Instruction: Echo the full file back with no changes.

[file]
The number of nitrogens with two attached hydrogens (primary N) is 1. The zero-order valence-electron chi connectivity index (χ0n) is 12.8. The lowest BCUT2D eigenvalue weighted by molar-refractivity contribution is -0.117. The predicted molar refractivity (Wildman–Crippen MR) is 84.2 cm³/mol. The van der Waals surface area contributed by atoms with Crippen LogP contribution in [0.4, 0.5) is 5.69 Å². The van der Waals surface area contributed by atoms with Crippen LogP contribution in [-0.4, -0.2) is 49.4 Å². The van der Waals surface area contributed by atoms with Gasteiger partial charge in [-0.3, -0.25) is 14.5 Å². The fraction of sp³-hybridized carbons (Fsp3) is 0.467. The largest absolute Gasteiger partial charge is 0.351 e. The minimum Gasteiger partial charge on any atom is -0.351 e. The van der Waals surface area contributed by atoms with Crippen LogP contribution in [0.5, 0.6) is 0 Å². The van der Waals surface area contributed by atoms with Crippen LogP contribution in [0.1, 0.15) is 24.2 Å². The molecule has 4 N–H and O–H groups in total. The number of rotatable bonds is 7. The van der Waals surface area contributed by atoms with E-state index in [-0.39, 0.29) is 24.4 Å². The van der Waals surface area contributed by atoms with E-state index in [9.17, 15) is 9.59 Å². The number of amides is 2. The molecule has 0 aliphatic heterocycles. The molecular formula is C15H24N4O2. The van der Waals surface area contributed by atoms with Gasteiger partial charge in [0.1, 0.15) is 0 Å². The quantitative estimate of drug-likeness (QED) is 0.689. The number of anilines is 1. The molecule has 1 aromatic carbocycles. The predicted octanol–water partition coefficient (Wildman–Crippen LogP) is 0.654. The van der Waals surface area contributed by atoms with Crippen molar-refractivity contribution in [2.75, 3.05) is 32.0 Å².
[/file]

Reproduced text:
The number of nitrogens with two attached hydrogens (primary N) is 1. The zero-order valence-electron chi connectivity index (χ0n) is 12.8. The lowest BCUT2D eigenvalue weighted by molar-refractivity contribution is -0.117. The predicted molar refractivity (Wildman–Crippen MR) is 84.2 cm³/mol. The van der Waals surface area contributed by atoms with Crippen LogP contribution in [0.4, 0.5) is 5.69 Å². The van der Waals surface area contributed by atoms with Crippen LogP contribution in [-0.4, -0.2) is 49.4 Å². The van der Waals surface area contributed by atoms with Gasteiger partial charge in [-0.3, -0.25) is 14.5 Å². The fraction of sp³-hybridized carbons (Fsp3) is 0.467. The largest absolute Gasteiger partial charge is 0.351 e. The minimum Gasteiger partial charge on any atom is -0.351 e. The van der Waals surface area contributed by atoms with Crippen LogP contribution in [0.5, 0.6) is 0 Å². The van der Waals surface area contributed by atoms with Crippen LogP contribution in [0.1, 0.15) is 24.2 Å². The molecule has 4 N–H and O–H groups in total. The number of rotatable bonds is 7. The van der Waals surface area contributed by atoms with E-state index in [-0.39, 0.29) is 24.4 Å². The van der Waals surface area contributed by atoms with E-state index in [9.17, 15) is 9.59 Å². The number of amides is 2. The molecule has 0 aliphatic heterocycles. The molecular formula is C15H24N4O2. The van der Waals surface area contributed by atoms with Gasteiger partial charge in [0.1, 0.15) is 0 Å². The quantitative estimate of drug-likeness (QED) is 0.689. The number of anilines is 1. The molecule has 1 aromatic carbocycles. The predicted octanol–water partition coefficient (Wildman–Crippen LogP) is 0.654. The van der Waals surface area contributed by atoms with Crippen molar-refractivity contribution in [2.75, 3.05) is 32.0 Å².